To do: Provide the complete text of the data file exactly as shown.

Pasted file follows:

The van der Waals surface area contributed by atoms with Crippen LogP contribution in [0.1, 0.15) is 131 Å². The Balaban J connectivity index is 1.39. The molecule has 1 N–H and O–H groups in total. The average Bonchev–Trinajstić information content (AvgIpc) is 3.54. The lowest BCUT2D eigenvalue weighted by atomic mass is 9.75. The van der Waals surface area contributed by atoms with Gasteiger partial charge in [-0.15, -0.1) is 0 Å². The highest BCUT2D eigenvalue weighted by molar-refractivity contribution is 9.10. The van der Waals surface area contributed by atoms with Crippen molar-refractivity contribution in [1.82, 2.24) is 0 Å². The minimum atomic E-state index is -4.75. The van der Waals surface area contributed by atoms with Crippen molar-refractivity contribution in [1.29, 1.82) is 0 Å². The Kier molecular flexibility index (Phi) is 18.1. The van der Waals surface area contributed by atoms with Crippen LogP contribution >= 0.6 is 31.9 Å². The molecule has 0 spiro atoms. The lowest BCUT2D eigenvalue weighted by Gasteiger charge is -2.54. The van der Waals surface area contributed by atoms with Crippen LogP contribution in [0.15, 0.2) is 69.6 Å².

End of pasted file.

The van der Waals surface area contributed by atoms with Crippen LogP contribution in [0.1, 0.15) is 131 Å². The Balaban J connectivity index is 1.39. The molecule has 1 N–H and O–H groups in total. The average Bonchev–Trinajstić information content (AvgIpc) is 3.54. The lowest BCUT2D eigenvalue weighted by atomic mass is 9.75. The van der Waals surface area contributed by atoms with Gasteiger partial charge in [-0.15, -0.1) is 0 Å². The highest BCUT2D eigenvalue weighted by molar-refractivity contribution is 9.10. The van der Waals surface area contributed by atoms with Crippen molar-refractivity contribution in [1.82, 2.24) is 0 Å². The minimum atomic E-state index is -4.75. The van der Waals surface area contributed by atoms with Crippen molar-refractivity contribution in [1.29, 1.82) is 0 Å². The Kier molecular flexibility index (Phi) is 18.1. The van der Waals surface area contributed by atoms with Crippen LogP contribution >= 0.6 is 31.9 Å². The molecule has 0 spiro atoms. The lowest BCUT2D eigenvalue weighted by Gasteiger charge is -2.54. The van der Waals surface area contributed by atoms with Crippen LogP contribution in [0.15, 0.2) is 69.6 Å².